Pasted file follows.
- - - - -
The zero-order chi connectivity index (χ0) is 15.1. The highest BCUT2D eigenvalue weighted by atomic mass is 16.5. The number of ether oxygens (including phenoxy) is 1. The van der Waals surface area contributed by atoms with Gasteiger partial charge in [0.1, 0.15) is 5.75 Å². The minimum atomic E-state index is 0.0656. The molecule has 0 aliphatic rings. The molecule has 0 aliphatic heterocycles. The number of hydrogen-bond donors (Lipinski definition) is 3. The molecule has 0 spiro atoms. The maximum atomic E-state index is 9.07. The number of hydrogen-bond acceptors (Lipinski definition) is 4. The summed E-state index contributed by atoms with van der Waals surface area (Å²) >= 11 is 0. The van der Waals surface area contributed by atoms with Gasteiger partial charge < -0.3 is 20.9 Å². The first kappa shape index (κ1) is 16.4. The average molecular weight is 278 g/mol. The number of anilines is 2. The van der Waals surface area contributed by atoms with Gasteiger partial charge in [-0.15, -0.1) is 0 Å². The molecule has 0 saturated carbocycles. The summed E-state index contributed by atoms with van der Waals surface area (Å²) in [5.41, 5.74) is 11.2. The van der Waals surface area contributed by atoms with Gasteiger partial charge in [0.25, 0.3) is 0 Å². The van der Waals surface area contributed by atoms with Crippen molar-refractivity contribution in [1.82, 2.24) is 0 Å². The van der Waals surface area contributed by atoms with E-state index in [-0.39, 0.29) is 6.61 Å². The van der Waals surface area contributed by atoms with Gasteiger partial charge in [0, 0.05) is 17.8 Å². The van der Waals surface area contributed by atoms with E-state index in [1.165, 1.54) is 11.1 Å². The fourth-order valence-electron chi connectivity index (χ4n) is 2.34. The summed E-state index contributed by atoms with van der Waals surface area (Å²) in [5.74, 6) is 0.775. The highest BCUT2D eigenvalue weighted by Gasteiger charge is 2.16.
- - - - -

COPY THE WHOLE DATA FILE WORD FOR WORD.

The zero-order chi connectivity index (χ0) is 15.1. The highest BCUT2D eigenvalue weighted by atomic mass is 16.5. The number of ether oxygens (including phenoxy) is 1. The van der Waals surface area contributed by atoms with Gasteiger partial charge in [0.1, 0.15) is 5.75 Å². The minimum atomic E-state index is 0.0656. The molecule has 0 aliphatic rings. The molecule has 0 aliphatic heterocycles. The number of hydrogen-bond donors (Lipinski definition) is 3. The molecule has 0 spiro atoms. The maximum atomic E-state index is 9.07. The number of hydrogen-bond acceptors (Lipinski definition) is 4. The summed E-state index contributed by atoms with van der Waals surface area (Å²) >= 11 is 0. The van der Waals surface area contributed by atoms with Gasteiger partial charge < -0.3 is 20.9 Å². The first kappa shape index (κ1) is 16.4. The average molecular weight is 278 g/mol. The number of anilines is 2. The van der Waals surface area contributed by atoms with Gasteiger partial charge in [-0.15, -0.1) is 0 Å². The molecule has 0 saturated carbocycles. The summed E-state index contributed by atoms with van der Waals surface area (Å²) in [5.41, 5.74) is 11.2. The van der Waals surface area contributed by atoms with Gasteiger partial charge in [0.25, 0.3) is 0 Å². The van der Waals surface area contributed by atoms with Crippen molar-refractivity contribution in [1.82, 2.24) is 0 Å². The van der Waals surface area contributed by atoms with E-state index in [-0.39, 0.29) is 6.61 Å². The van der Waals surface area contributed by atoms with Gasteiger partial charge in [0, 0.05) is 17.8 Å². The van der Waals surface area contributed by atoms with E-state index in [1.165, 1.54) is 11.1 Å². The fourth-order valence-electron chi connectivity index (χ4n) is 2.34. The summed E-state index contributed by atoms with van der Waals surface area (Å²) in [5.74, 6) is 0.775. The highest BCUT2D eigenvalue weighted by Gasteiger charge is 2.16.